Walking my dog Ebert is beginning to become an exercise in meditative, lost thought. We're shuffling along in the dark, and I can see the neighbor's yard from down the block. The street light is illuminating one tree's young leaves with green and the other with shimmery white. I stare at the street light, hypnotized, and I zoom back in time.
I hear the familiar call, an elongated, "Jiiiiiiiiiiiiiiiiiillllllllllllllllllllllllllll, Jiiiiiiiiiiiiiiiiiillllllllllllllllllll." It's the dreaded call of my mom to come inside.
"Jill, the street lights are on," my friends tell me. They have been trained as well, and I think that they don't want to hear that call either. It might give their own parents an idea of lateness. Truly, though, my fellow little 7- and 8-year-old friends are just trying to protect me, but even at this young age, I am indignant with this parental logic and try to push it as far as I can.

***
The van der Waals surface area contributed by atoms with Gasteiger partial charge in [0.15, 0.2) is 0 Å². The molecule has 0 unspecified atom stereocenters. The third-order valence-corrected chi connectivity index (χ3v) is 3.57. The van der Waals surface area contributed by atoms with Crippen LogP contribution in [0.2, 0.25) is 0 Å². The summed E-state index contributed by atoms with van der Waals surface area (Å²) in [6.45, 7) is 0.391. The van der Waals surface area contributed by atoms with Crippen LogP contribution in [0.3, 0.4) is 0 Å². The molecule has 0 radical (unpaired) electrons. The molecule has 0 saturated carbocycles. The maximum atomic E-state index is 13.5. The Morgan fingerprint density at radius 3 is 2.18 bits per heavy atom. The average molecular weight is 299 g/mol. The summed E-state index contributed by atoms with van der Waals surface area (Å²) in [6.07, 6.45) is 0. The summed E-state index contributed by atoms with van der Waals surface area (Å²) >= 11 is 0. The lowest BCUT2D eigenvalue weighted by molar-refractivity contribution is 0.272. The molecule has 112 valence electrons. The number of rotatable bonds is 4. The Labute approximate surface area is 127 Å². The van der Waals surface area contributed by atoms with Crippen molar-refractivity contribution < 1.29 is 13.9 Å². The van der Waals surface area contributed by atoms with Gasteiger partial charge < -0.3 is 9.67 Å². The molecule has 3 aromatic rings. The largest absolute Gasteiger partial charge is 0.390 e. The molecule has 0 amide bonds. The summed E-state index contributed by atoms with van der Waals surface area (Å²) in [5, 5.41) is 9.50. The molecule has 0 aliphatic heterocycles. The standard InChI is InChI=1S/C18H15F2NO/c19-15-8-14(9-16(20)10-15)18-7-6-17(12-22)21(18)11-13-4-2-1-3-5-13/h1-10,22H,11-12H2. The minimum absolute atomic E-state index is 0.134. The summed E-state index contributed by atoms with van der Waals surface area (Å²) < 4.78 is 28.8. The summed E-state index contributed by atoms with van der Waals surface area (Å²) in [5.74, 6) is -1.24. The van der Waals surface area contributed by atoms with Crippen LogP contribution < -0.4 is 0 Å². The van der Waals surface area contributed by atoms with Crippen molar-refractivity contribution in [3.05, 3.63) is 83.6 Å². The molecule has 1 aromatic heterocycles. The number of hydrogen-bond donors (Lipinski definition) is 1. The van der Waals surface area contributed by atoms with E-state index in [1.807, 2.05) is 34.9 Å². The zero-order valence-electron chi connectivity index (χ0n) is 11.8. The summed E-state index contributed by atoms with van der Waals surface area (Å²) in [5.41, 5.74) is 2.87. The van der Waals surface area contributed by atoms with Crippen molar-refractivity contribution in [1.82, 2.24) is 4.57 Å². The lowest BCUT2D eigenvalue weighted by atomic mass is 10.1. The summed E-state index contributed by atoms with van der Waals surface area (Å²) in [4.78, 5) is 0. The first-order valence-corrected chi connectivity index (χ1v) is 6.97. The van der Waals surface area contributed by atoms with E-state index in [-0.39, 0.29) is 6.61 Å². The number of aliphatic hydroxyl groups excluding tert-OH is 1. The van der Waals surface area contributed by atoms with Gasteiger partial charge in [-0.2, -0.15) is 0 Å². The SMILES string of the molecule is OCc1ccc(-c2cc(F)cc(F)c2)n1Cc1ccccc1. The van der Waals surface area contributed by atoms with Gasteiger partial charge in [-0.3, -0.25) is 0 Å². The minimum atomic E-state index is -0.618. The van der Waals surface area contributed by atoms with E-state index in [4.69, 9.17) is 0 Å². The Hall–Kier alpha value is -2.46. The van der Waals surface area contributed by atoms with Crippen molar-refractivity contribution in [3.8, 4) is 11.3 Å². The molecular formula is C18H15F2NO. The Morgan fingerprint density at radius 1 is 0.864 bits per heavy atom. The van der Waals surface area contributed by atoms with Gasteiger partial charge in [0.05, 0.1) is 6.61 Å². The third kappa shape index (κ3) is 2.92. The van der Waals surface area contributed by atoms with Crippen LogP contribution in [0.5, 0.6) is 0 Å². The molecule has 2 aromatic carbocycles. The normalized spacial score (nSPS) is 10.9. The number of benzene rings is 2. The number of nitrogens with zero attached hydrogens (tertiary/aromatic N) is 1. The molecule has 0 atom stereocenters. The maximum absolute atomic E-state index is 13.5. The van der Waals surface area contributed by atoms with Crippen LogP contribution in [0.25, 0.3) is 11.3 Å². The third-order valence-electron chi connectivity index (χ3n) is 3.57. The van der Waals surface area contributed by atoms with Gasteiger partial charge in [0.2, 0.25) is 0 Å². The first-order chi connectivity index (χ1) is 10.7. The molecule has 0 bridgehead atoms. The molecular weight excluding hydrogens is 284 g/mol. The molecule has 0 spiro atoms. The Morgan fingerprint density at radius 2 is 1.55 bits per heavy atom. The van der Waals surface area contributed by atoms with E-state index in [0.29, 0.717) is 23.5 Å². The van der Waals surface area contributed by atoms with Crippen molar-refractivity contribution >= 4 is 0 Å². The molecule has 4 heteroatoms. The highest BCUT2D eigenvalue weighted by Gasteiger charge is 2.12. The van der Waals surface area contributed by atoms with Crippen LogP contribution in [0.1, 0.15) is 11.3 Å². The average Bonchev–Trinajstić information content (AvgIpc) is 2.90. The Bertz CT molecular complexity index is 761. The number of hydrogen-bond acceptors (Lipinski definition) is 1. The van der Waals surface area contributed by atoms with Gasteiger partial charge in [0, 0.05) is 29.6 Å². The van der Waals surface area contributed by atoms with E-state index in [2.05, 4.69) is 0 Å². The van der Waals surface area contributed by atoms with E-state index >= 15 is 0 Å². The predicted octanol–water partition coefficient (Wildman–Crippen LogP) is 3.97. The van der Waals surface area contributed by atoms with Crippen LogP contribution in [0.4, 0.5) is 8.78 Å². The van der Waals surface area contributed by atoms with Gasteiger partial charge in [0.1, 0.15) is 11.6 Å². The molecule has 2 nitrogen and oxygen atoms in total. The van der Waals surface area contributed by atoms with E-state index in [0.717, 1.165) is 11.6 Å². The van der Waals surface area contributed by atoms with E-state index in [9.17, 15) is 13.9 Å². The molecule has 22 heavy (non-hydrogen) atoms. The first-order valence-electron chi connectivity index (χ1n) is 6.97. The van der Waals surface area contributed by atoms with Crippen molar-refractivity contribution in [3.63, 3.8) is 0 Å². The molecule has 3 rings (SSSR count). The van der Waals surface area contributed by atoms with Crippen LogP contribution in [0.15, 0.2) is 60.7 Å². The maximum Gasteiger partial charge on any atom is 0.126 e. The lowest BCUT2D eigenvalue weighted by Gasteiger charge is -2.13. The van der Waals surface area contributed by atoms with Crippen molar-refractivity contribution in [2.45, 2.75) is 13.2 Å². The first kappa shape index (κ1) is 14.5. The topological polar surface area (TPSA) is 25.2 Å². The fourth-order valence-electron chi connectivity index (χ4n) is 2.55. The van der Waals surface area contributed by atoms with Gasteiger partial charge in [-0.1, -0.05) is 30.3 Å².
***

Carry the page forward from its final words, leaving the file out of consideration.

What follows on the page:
Can you imagine, you are out playing, having a great time, it's summer, you're deeply into a game of kickball, and suddenly the street lights come on at 7 p.m. and you're expected to stop your joyous play? It's not even dark for another 2 hours! Which is exactly the reasoning I give to my mom. The absurdity of the situation is so obvious! She isn't buying it.
However, over the course of traveling along in the car on some early evening excursion to the grocery store or trip to my grandparents who live a street over, I come to the realization that on surrounding streets, the lights come on at 8:00 or 8:30 p.m. Only on our street do they appear at such a blatantly nonsensical time! That's it! I have cracked the case! Was I to be punished just because my abode rested 20 feet north or 20 feet south of reason? No, I say! No one can refute my unfettered, clear-eyed logic.
Apparently, someone could--and did. Cruel world, unjust fate! I wipe a tear from my young cheek.
To this day, when I see a street light pop on while the sun still holds enough blaze to light up the sky for hours, I mourn those lost hours of kickball.